Companies today are often so focused on the secure storage of data that they miss the point about which data is really worth storing. A recent article by a Storage Networking Industry Association member made the point that “stale data backup” afflicts many organisations. It’s a problem that is as much cultural as technological. In this age, storage space seems so massive and cheap, at least on a personal computing space, that there is no need to ever throw any data away again, no matter how useless it is.
One telling statistic advanced by the article is that for many companies, about three-quarters of data files saved to expensive storage media are never again accessed, at least within a six month period following storage. Information like this rekindles the “disk or tape” backup discussion. Business continuity good practice guidelines suggest there should be no objection to storing it to tape, and forgoing instant access in return for the cost-savings, compared to disk storage.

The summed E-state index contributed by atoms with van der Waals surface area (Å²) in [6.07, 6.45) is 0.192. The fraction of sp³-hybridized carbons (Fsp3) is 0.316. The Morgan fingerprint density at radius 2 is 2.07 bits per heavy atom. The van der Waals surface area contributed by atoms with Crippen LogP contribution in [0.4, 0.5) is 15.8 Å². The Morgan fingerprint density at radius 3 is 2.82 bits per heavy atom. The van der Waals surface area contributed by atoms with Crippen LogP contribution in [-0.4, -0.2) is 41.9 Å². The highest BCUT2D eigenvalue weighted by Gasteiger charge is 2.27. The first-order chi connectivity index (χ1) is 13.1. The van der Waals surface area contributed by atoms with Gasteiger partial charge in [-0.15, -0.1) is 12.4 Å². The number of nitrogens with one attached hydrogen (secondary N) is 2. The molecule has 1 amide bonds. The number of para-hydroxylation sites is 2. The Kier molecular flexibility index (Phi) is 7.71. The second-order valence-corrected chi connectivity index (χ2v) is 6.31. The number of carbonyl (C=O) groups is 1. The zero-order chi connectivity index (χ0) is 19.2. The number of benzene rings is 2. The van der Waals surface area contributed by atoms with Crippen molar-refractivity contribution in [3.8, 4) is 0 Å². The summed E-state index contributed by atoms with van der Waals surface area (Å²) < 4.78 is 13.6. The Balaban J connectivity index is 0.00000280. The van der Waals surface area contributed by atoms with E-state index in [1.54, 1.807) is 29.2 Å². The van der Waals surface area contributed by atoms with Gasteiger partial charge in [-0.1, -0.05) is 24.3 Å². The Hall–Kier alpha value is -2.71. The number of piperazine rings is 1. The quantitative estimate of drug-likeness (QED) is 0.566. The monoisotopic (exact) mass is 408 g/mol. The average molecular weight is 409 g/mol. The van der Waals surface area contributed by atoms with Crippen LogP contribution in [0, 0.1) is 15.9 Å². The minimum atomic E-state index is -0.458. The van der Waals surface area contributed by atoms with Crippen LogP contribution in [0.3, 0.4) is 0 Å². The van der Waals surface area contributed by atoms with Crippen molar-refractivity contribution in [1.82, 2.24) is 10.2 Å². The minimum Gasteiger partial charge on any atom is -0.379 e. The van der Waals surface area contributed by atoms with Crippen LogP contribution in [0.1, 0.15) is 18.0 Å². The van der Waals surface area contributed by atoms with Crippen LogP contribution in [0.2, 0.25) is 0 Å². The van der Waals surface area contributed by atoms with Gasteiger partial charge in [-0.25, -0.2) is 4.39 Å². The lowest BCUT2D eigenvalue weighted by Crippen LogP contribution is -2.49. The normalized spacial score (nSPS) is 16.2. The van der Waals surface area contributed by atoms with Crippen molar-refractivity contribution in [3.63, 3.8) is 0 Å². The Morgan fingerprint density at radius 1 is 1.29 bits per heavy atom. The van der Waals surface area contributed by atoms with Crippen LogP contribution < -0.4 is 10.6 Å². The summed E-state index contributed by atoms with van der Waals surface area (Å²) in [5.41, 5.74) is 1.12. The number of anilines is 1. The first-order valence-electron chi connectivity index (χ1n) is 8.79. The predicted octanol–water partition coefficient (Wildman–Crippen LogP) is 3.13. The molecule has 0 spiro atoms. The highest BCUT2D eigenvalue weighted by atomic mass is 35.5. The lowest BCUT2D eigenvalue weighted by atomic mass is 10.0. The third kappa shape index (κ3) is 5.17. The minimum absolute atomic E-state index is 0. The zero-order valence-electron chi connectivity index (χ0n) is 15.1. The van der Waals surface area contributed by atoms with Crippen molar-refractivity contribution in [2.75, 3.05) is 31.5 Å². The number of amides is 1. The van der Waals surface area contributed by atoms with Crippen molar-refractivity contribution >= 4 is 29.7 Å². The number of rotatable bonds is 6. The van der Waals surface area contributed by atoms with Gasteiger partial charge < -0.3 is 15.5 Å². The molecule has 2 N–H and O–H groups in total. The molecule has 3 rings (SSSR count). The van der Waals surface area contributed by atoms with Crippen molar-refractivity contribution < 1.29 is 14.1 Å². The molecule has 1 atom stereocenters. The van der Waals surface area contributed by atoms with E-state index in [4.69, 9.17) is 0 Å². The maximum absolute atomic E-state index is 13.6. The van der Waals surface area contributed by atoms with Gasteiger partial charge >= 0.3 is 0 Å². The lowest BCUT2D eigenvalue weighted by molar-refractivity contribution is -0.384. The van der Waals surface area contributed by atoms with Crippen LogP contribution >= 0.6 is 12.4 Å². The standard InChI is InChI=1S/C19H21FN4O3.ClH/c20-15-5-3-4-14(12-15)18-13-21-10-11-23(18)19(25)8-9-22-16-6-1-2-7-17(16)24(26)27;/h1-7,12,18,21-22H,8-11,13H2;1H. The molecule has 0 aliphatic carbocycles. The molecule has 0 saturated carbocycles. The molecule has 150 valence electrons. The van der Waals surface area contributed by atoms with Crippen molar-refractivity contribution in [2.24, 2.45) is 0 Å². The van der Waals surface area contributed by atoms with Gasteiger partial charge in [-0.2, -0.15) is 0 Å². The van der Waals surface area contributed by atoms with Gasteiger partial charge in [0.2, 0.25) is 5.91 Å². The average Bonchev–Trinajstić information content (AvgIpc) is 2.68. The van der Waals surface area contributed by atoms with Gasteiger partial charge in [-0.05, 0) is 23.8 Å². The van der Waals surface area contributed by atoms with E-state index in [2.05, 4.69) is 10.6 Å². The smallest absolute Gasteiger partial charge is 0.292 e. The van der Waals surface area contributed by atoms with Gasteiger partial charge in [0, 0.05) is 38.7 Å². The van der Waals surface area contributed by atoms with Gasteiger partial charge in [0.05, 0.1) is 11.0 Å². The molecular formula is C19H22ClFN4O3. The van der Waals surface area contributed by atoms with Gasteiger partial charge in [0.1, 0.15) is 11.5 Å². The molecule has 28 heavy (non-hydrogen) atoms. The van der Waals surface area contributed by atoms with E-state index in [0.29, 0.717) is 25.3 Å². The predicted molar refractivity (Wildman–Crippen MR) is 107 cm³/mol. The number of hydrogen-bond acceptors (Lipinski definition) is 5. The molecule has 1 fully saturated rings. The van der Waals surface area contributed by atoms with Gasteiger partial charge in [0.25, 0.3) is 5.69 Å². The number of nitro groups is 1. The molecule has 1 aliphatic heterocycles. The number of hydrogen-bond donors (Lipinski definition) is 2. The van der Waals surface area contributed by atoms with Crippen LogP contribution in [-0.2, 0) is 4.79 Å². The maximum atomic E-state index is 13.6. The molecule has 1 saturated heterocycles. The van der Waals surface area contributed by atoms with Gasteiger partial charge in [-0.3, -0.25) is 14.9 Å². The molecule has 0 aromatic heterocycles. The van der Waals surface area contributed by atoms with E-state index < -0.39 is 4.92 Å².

However, even if the psychological wrench of deleting data is more than some people or organisations can bear, there may be other intermediate steps of interest. Strides have been made in recent times concerning hierarchical storage management (HSM), in step with advances in disk storage capacity and access times. With corresponding “data migrator” technologies, data that is categorised as old or “stale” can be backed up once to less expensive media and left there, without sacrificing (much) in terms of speed of data recovery.
Even if this doesn’t immediately help the compulsive hoarder syndrome, it could provide some breathing space. The next step for business continuity good practice guidelines would then be to sort out what is going on in people’s heads, as well as in their IT installations. The complete article by Tony Ashley, SNIA Europe member, can be read at Stale Data Backup.